This family recipe for tamales is from one of our favorite Guatemalan homecooks: Luis Yanes. ”I live in the New York area now, but I grew up in Guatemala watching my family—my great aunt, my grandmother and my mom—make these pork or chicken tamales, says Luis. ”Of course, tamales required the help of our entire family, but they were always the ’kitchen managers.’”
The very process of making tamales meant a feast was in order, Luis says. ”Growing up, we would eat them on special occasions, since they can take up to three days to prep and make. Christmas was the best time to make them since the family was all together already and more hands were readily available to help—in the prep and in eating them!
”In Guatemala, our tamales have many layers, each of which has its own unique ingredients or plays a key role in the making of the tamale. The components are the masa (dough), the recado (sauce), a protein (pork or chicken are most popular), and a few diced vegetables. We put all of these ingredients together and then wrap each one in banana leaf and steam. That is the quintessential tamale! It’s easy to transport and full of calories to prepare you for the day.
How Luis Learned to Make Tamales
”I would say my mom started me out on my path to cooking. I remember I would always watch her and check what she was doing in the kitchen. One of the earliest things that I remember making as a child was black bean soup, a staple in Guatemalan cooking.
”Since Guatemalan food is typically very hearty, and we are all trying to stay healthy, when I am homesick for Guatemala, I usually make a simple chicken and vegetable soup with cilantro and mint. This is one of the simplest things you can make with a few veggies and the chicken provides a ton of flavor. The only real seasoning I use is salt.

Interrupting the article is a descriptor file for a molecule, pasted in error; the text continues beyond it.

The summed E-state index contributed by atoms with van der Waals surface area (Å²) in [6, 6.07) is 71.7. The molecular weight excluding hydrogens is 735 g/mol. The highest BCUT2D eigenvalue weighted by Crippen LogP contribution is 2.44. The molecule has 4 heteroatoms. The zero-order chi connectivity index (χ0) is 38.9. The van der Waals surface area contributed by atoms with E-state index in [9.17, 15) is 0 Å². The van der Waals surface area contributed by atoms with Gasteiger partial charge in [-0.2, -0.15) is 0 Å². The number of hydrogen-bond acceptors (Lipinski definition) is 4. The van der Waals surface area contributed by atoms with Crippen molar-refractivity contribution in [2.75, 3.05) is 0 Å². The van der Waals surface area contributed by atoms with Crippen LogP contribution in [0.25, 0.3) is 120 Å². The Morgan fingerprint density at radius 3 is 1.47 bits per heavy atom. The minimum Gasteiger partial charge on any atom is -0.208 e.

”In general, I just love food and cooking. The concept that you can make something from scratch or/nothing, and have the final product be something delicious has always intrigued me. I’ve always been curious about how things work or why things are the way they are from a young age. This natural curiosity leads me to the kitchen usually, where the final product is always food! It’s just one of the many reasons my wife Sarah and I lead New York City area city and food tours through our company, Funky Experiences.
”One of the things to keep in mind when making a traditional meal is that it takes time. So you must be patient with every single step. It’s the difference between a thin soup with OK flavor and an amazing hearty stew with incredibly complex flavors. In my experience, I would say that the one thing that you should do is be patient and learn to love organization. Planning ahead is a huge part of ensuring you cook everything in the right steps. Never be impatient with food prep or cooking—it will pay off and come through in the final product.
”I technically have been making these tamales alongside my family for years, but this is the first time that I made them by myself! Let me know how you like them.”
A Celebration of Tamales Around el Mundo
Curious about tamales around el mundo—and the many names they go by?
No matter their origin or ingredients inside, if they use corn husk or banana leaves, tamales are a prized dish throughout much of Latino cultures, served on the most special of occasions. If you want to try other versions of this ancestral comida, check out Familia Kitchen’s family-famous recetas for these masa-stuffed wonders:
• Liliana’s Venezuelan beef, pork and chicken hallacas
• Michelle and Pat’s Puerto Rican yuca, plantain, green bananas & pork pasteles
• Doña Paula’s Belizean tamales
• Lisa’s Panamanian tamales
• Nanni’s Mexican tamales with pork & guajillo chiles, and
• We even celebrate legendary Mexican artist Frida Kahlo’s red pork tamales!
If you want to go deeper, check out Familia Kitchen’s history of tamales and corn across Latino culture. When you are ready to explore more comida Guatemalteca, check out Luis’ family-famous recipe for pepian con pollo made with toasted pumpkin and sesame seeds. It’s guaranteed delicioso, he says—and the national dish of Guatemala.
For a master class in tamales making, watch Luis make his family recipe—step by step—in this cooking video he made for Guatemala Next Generation.